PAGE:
Pross History, Family Crest & Coats of Arms
The name Pross is Anglo-Saxon in origin. It was a name given to a priest having derived from the Old English word preost, which means priest. It was also a nickname given to a person with a priestly character, and probably also given to a person with the exact opposite character. A broad and miscellaneous class of surnames, nickname surnames referred to a characteristic of the first person who used the name. They can describe the bearer's favored style of clothing, appearance, habits, or character.
Early Origins of the Pross family
The surname Pross was first found in Hertfordshire, where they held a family seat before the Middle Ages.
Early History of the Pross family
This web page shows only a small excerpt of our Pross research. Another 391 words (28 lines of text) covering the years 1273, 1558, 1379, 1615, 1557, 1579, 1621, 1645 and 1735 are included under the topic Early Pross History in all our PDF Extended History products and printed products wherever possible.
Pross Spelling Variations
Until the dictionary, an invention of only the last few hundred years, the English language lacked any comprehensive system of spelling rules. Consequently, spelling variations in names are frequently found in early Anglo-Saxon and later Anglo-Norman documents. One person's name was often spelled several different ways over a lifetime. The recorded variations of Pross include Preost, Priest, Prest, Preist, Prestt, Press and many more.
Early Notables of the Pross family (pre 1700)
Notables of the family at this time include Agnes Prest (died 1557), an English Protestant martyr burned at the stake at Southernhay in Exeter; Degory Priest (ca. 1579-1621), A London...
Another 29 words (2 lines of text) are included under the topic Early Pross Notables in all our PDF Extended History products and printed products wherever possible.
Migration of the Pross family to Ireland
Some of the Pross family moved to Ireland, but this topic is not covered in this excerpt.
Another 46 words (3 lines of text) about their life in Ireland is included in all our PDF Extended History products and printed products wherever possible.
Pross migration to the United States +
Thousands of English families boarded ships sailing to the New World in the hope of escaping the unrest found in England at this time. Although the search for opportunity and freedom from persecution abroad took the lives of many because of the cramped conditions and unsanitary nature of the vessels, the opportunity perceived in the growing colonies of North America beckoned. Many of the settlers who survived the journey went on to make important contributions to the transplanted cultures of their adopted countries. The Pross were among these contributors, for they have been located in early North American records:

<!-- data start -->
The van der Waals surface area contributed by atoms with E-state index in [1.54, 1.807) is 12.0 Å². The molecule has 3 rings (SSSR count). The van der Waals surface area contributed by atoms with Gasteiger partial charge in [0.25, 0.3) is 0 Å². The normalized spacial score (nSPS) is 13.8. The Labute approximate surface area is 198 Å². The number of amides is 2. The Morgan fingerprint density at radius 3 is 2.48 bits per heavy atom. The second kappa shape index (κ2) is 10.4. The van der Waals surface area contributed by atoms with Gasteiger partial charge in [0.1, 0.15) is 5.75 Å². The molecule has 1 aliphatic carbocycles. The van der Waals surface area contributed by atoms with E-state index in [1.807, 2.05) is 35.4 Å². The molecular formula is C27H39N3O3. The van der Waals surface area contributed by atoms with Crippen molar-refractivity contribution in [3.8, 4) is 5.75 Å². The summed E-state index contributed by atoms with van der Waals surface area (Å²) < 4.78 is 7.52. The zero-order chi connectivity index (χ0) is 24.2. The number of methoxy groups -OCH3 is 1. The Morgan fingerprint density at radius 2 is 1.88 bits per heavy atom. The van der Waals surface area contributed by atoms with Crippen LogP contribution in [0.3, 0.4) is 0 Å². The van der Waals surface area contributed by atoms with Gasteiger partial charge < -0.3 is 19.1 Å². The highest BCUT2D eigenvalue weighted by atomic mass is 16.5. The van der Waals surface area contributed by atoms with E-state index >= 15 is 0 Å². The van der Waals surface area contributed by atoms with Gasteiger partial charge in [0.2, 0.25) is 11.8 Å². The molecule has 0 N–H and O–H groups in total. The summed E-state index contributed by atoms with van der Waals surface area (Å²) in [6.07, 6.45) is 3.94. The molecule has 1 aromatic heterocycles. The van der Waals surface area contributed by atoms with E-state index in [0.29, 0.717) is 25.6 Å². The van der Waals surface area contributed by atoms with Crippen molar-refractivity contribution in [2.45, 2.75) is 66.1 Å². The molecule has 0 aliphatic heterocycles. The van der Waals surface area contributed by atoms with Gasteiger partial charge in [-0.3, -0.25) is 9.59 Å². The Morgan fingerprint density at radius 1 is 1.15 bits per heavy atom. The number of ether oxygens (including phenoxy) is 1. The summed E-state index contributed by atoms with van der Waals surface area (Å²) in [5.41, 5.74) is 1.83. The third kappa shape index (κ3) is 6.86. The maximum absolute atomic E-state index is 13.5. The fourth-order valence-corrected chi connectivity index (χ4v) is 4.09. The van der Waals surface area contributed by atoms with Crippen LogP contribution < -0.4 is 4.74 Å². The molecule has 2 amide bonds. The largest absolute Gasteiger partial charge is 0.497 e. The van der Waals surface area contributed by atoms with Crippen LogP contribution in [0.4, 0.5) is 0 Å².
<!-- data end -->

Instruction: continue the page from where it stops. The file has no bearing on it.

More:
Pross Settlers in United States in the 18th Century
- Francs Pross, who landed in Pennsylvania in 1771 
Pross Settlers in United States in the 19th Century
- Hubert Pross, who arrived in America in 1842 
- August Herbert Pross, aged 29, who arrived in Missouri in 1845 
Pross migration to New Zealand +
Emigration to New Zealand followed in the footsteps of the European explorers, such as Captain Cook (1769-70): first came sealers, whalers, missionaries, and traders. By 1838, the British New Zealand Company had begun buying land from the Maori tribes, and selling it to settlers, and, after the Treaty of Waitangi in 1840, many British families set out on the arduous six month journey from Britain to Aotearoa to start a new life. Early immigrants include:
Pross Settlers in New Zealand in the 19th Century
- Mr. Alfred Pross, British settler travelling from London aboard the ship "May Queen" arriving in Tauranga, Bay of Plenty, North Island, New Zealand on 16th December 1881 
- Mr. Walter Pross, British settler travelling from London aboard the ship "May Queen" arriving in Tauranga, Bay of Plenty, North Island, New Zealand on 16th December 1881 
Contemporary Notables of the name Pross (post 1700) +
- Gordon Allen Pross, American Democrat politician, Candidate for U.S. Representative from Washington 4th District, 1998 
Related Stories +
- ^ Filby, P. William, Meyer, Mary K., Passenger and immigration lists index : a guide to published arrival records of about 500,000 passengers who came to the United States and Canada in the seventeenth, eighteenth, and nineteenth centuries. 1982-1985 Cumulated Supplements in Four Volumes Detroit, Mich. : Gale Research Co., 1985, Print (ISBN 0-8103-1795-8)
- ^ New Zealand Yesteryears Passenger Lists 1800 to 1900 (Retrieved 17th October 2018). Retrieved from http://www.yesteryears.co.nz/shipping/passlist.html
- ^ The Political Graveyard: Alphabetical Name Index. (Retrieved 2015, November 9) . Retrieved from http://politicalgraveyard.com/alpha/index.html